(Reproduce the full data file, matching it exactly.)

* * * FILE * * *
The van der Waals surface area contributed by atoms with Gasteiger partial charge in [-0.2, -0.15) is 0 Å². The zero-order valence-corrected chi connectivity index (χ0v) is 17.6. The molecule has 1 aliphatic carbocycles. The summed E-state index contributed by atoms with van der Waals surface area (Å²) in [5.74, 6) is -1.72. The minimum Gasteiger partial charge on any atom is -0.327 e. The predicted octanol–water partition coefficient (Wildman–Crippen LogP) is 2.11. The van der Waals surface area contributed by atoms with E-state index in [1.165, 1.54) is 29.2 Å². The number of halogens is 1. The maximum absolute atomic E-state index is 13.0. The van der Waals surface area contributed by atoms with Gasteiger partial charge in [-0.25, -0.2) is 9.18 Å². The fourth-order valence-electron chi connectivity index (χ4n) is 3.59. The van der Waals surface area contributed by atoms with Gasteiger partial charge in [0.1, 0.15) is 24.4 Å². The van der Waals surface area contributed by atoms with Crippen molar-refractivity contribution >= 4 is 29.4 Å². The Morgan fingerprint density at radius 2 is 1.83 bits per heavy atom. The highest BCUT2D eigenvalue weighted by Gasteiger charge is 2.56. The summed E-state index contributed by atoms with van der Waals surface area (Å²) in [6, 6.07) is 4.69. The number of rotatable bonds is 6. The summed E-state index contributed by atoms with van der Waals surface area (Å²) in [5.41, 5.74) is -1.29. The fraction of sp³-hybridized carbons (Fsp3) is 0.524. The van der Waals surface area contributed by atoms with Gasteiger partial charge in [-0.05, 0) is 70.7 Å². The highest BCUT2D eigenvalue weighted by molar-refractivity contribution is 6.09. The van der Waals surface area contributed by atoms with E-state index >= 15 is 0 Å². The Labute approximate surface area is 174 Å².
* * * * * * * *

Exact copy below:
The van der Waals surface area contributed by atoms with Gasteiger partial charge in [-0.2, -0.15) is 0 Å². The zero-order valence-corrected chi connectivity index (χ0v) is 17.6. The molecule has 1 aliphatic carbocycles. The summed E-state index contributed by atoms with van der Waals surface area (Å²) in [5.74, 6) is -1.72. The minimum Gasteiger partial charge on any atom is -0.327 e. The predicted octanol–water partition coefficient (Wildman–Crippen LogP) is 2.11. The van der Waals surface area contributed by atoms with E-state index in [1.165, 1.54) is 29.2 Å². The number of halogens is 1. The maximum absolute atomic E-state index is 13.0. The van der Waals surface area contributed by atoms with Gasteiger partial charge in [-0.25, -0.2) is 9.18 Å². The fourth-order valence-electron chi connectivity index (χ4n) is 3.59. The van der Waals surface area contributed by atoms with Gasteiger partial charge in [0.1, 0.15) is 24.4 Å². The van der Waals surface area contributed by atoms with Crippen molar-refractivity contribution >= 4 is 29.4 Å². The Morgan fingerprint density at radius 2 is 1.83 bits per heavy atom. The highest BCUT2D eigenvalue weighted by Gasteiger charge is 2.56. The summed E-state index contributed by atoms with van der Waals surface area (Å²) in [6, 6.07) is 4.69. The number of rotatable bonds is 6. The summed E-state index contributed by atoms with van der Waals surface area (Å²) in [5.41, 5.74) is -1.29. The fraction of sp³-hybridized carbons (Fsp3) is 0.524. The van der Waals surface area contributed by atoms with Gasteiger partial charge in [-0.05, 0) is 70.7 Å². The highest BCUT2D eigenvalue weighted by molar-refractivity contribution is 6.09. The van der Waals surface area contributed by atoms with E-state index >= 15 is 0 Å². The Labute approximate surface area is 174 Å².